The idea of pistol-packing rabbis and a locked-and-loaded congregation may sound ludicrous, but Gary Moskowitz - who is both a rabbi and a martial arts sensei - is deadly serious about what he sees as terrorist threats to American synagogues and what he believes is the appropriate response.
In fact, Moskowitz - who is also a cashiered New York City cop - dreams of an armed posse in every synagogue. Each congregation, he believes, should include at least five people who are carrying weapons and are prepared to fight off potential attackers. To that end, he is training clergy and congregants in the finer points of shooting at moving targets and using pews as shields.
"In the Jewish community we are helpless, basically," Moskowitz said September 8 in an interview at his synagogue in Queens. "I have a mission to try to secure the Jewish community here."
His 100-hour course, offered for $1,000, trains congregation members, rabbis and other clergy in such security methods as surveillance and screening, before graduating to armed resistance and combat shooting. With very little encouragement, Moskowitz demonstrated for the Forward various shooting stances and moves such as somersaults and table vaults that he would use to fend off armed attackers.
For years, Moskowitz has been a lone voice in the wilderness; his calls for counter-terrorism training went mostly unheeded, and he found few takers among members of his own faith for his 100-hour seminars. This past spring, he called hundreds of synagogues and Jewish centers to offer his counter-terrorism training services. The near-universal response, he said, was "Thanks, but no thanks."
The landscape changed, he said, after the thwarted Riverdale bomb plot. The May arrest of four New York men charged with plotting to blow up two synagogues in the Bronx has piqued interest in his services among Jewish laypeople, Moskowitz said.
Moskowitz claims that the Riverdale arrests, combined with recent media attention, have prompted hundreds of calls from Jewish laypeople seeking training. Still, he said, no rabbis or synagogue presidents have signed up for his Tzedek Task Force on Counter Terrorism. This he sees as a sign that Jewish leaders are out of touch.
"We have a very smart community that's acting very stupid," Moskowitz said. "It's a very sad situation, that Jews' heads are buried in the sand."
But those who deal professionally with synagogue security say that Jewish leaders have good reason to hesitate before embracing Moskowitz's gun-slinging philosophy.
Steven Sheinberg, who oversees community security initiatives at the Anti-Defamation League, said that arming congregation members as a response to terrorism threats is just a bad idea.
As a practical matter, Sheinberg noted, if police respond to an attack on a synagogue and find a bunch of people firing guns at each other, it will be very hard to sort out the bad guys from the good guys. Legal concerns include possible liability for both the synagogue and its individual members if self-defense goes wrong. Police officers receive years of professional and on-the-job training, and even then they sometimes make mistakes when they fire their weapons, Sheinberg said.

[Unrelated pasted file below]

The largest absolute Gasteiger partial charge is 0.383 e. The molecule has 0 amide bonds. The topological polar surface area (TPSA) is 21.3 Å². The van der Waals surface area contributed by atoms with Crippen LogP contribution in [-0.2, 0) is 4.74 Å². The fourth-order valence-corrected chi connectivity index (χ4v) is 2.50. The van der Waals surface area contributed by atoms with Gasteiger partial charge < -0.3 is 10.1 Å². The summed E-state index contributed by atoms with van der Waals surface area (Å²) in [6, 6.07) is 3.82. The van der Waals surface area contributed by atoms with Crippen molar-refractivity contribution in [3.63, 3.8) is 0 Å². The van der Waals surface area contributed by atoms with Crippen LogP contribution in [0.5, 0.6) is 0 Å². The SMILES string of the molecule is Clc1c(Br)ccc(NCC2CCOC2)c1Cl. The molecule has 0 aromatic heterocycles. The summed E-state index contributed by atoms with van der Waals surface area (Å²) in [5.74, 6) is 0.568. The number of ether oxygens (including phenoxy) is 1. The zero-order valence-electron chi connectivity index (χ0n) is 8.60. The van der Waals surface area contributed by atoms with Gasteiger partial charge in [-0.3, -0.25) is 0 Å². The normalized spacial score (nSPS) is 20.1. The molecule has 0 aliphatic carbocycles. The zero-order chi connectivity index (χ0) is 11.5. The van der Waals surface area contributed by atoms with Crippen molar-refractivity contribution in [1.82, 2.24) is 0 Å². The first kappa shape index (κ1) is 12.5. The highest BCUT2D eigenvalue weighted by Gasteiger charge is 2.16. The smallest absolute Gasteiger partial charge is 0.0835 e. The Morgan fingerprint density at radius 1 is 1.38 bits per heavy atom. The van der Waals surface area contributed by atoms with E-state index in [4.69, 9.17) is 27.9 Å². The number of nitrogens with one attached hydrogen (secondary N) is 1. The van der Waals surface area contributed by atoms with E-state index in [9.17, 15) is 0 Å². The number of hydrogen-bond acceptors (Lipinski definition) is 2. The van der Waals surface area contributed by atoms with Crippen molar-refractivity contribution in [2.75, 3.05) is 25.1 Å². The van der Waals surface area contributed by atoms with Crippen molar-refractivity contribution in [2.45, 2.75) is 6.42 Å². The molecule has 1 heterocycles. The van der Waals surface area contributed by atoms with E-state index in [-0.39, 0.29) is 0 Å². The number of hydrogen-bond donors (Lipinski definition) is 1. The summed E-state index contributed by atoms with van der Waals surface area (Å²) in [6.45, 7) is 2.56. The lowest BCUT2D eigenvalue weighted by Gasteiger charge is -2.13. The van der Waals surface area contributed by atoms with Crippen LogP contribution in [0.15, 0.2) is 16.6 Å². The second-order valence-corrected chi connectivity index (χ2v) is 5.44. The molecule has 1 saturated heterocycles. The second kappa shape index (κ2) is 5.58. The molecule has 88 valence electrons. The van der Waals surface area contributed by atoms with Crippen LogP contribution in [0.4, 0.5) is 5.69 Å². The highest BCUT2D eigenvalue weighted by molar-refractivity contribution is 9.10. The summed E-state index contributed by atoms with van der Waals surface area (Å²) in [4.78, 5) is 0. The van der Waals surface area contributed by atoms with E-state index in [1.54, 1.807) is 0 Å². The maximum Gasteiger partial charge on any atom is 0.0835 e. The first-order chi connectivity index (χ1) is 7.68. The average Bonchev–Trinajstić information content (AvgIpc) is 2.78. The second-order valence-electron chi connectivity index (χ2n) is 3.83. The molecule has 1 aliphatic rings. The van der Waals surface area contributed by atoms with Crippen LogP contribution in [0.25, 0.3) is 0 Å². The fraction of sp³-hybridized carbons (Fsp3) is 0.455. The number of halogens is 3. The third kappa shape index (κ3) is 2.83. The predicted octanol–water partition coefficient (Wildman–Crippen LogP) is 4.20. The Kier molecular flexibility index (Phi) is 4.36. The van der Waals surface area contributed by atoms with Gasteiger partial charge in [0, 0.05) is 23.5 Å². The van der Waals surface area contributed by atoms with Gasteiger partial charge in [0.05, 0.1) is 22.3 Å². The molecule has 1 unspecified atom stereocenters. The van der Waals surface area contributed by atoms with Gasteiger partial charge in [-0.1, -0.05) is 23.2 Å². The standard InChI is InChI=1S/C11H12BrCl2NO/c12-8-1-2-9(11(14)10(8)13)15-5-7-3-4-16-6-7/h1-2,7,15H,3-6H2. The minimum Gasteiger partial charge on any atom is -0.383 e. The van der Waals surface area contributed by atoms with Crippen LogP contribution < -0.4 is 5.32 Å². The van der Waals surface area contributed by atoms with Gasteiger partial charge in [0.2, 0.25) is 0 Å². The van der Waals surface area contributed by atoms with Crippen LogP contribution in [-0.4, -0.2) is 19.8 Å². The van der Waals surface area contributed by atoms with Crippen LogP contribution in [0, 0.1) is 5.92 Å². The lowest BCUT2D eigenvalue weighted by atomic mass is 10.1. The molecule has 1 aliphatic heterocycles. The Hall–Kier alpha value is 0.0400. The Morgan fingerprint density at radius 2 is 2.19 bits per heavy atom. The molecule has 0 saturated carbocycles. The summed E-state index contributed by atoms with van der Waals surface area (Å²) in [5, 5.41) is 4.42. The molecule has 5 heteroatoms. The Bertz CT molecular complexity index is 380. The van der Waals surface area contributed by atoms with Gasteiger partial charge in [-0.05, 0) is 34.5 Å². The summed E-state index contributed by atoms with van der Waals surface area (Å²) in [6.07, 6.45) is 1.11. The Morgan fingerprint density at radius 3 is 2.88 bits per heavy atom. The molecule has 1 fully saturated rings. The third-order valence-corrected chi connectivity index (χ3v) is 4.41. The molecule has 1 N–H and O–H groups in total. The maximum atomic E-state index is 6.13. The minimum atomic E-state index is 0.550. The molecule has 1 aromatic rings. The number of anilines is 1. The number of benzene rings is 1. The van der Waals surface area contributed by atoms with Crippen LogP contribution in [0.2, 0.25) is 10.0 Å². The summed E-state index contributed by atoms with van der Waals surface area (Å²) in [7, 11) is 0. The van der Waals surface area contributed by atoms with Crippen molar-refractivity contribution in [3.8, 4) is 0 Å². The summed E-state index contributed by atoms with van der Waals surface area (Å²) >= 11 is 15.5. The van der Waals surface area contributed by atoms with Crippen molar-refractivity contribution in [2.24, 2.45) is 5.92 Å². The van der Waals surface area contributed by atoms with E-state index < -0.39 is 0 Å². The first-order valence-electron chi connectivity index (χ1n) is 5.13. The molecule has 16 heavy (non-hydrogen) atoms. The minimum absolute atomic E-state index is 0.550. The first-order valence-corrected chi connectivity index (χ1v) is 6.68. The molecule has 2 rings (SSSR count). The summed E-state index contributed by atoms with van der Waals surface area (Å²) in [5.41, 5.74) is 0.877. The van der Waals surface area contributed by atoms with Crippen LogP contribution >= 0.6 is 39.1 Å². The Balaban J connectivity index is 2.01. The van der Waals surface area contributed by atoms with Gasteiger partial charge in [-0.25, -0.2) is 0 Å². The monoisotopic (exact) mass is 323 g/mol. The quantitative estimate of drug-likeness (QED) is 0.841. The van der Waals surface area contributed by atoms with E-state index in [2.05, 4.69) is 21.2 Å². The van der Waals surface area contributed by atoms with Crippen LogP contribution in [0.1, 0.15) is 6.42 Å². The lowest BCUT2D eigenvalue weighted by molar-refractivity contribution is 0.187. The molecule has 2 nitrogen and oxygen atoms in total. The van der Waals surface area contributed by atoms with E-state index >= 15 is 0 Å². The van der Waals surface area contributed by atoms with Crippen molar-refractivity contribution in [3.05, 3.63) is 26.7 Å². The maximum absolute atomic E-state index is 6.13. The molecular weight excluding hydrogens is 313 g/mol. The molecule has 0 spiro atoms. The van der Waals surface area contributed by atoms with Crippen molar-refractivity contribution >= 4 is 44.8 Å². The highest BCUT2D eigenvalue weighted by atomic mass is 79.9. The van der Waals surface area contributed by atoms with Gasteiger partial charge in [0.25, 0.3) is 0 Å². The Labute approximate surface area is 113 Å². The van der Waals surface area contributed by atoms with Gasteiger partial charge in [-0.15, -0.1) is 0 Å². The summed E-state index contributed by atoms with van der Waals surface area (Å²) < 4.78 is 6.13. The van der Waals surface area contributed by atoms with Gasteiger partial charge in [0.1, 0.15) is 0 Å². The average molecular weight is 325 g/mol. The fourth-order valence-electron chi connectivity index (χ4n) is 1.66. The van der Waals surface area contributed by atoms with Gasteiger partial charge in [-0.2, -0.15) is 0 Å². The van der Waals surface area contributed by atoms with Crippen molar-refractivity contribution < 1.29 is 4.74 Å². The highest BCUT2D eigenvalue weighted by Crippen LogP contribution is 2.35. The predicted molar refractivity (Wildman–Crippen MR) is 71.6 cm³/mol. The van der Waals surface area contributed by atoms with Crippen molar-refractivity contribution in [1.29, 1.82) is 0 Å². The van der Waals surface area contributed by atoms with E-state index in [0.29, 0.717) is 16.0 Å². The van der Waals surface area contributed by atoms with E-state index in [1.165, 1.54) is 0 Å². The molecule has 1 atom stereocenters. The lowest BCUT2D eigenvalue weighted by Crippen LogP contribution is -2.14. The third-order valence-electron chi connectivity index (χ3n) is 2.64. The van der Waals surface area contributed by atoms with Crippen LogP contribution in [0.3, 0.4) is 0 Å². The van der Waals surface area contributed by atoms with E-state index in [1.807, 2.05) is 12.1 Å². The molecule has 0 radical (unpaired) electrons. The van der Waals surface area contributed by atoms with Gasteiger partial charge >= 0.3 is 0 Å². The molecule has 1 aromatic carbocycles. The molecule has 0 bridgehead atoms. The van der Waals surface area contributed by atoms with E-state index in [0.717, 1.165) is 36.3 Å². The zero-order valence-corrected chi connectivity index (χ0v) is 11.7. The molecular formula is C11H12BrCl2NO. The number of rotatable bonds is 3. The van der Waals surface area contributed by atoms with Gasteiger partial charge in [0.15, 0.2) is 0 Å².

Insurance could present a problem if the security plan for a synagogue includes relying on individuals carrying firearms, Sheinberg said. Finally, there's the moral question of authorizing the use of deadly force in a house of worship.
"It's a very complex matter, and it's hard to see it turning out well," Sheinberg said.
Moskowitz, a fast-talking man who practically bursts with ideas, is no stranger to controversy. He served as a New York City police officer for nine years before being fired by the force in 1991 for conducting personal business while on duty; he sued the department to challenge his dismissal, and lost. He was ordained as a rabbi in 1998 at Ayshel Avraham Rabbinical Seminary in Monsey, N.Y., and has worked for congregations in the Bronx and on Long Island. He was forced out of his rabbinic post in the Greenport section of Long Island, according to a 2005 New York Times report, after he met resistance for trying to push change too quickly upon a traditional congregation.
Moskowitz now lives in Queens and runs a private security firm. He teaches at a small seminary called Mishpat Tzedek, where, he said, physical fitness is part of the rabbinic curriculum.
"As rabbis, we need to protect our people, and not just spiritually," he said. "God's not going to help you if you don't help yourself."
Moskowitz holds his training sessions at the Anshe Sholom Chabad synagogue in the Kew Gardens neighborhood of Queens. His own rabbi, synagogue director Mordechai Hecht, is not just a supporter of Moskowitz, he's also a student. Hecht is studying martial arts with Moskowitz and said he hopes to continue on to more advanced weapons training.
The idea of rabbis armed with guns "is not uncommon in other parts of the world," Hecht noted. "I don't know why it hasn't been done here."
No one wants to have a shootout in a synagogue, Hecht said, but he also believes there's no such thing as being too cautious.
"People do this because of their love and concern for their fellow congregants," Hecht said. "We are a peaceful people, and the primary goal of a synagogue is peace, love, prayer, Torah study. So it is a shock [to see people training with weapons]. But considering the threats in the world today, why not?"
Contact Rebecca Dube at firstname.lastname@example.org
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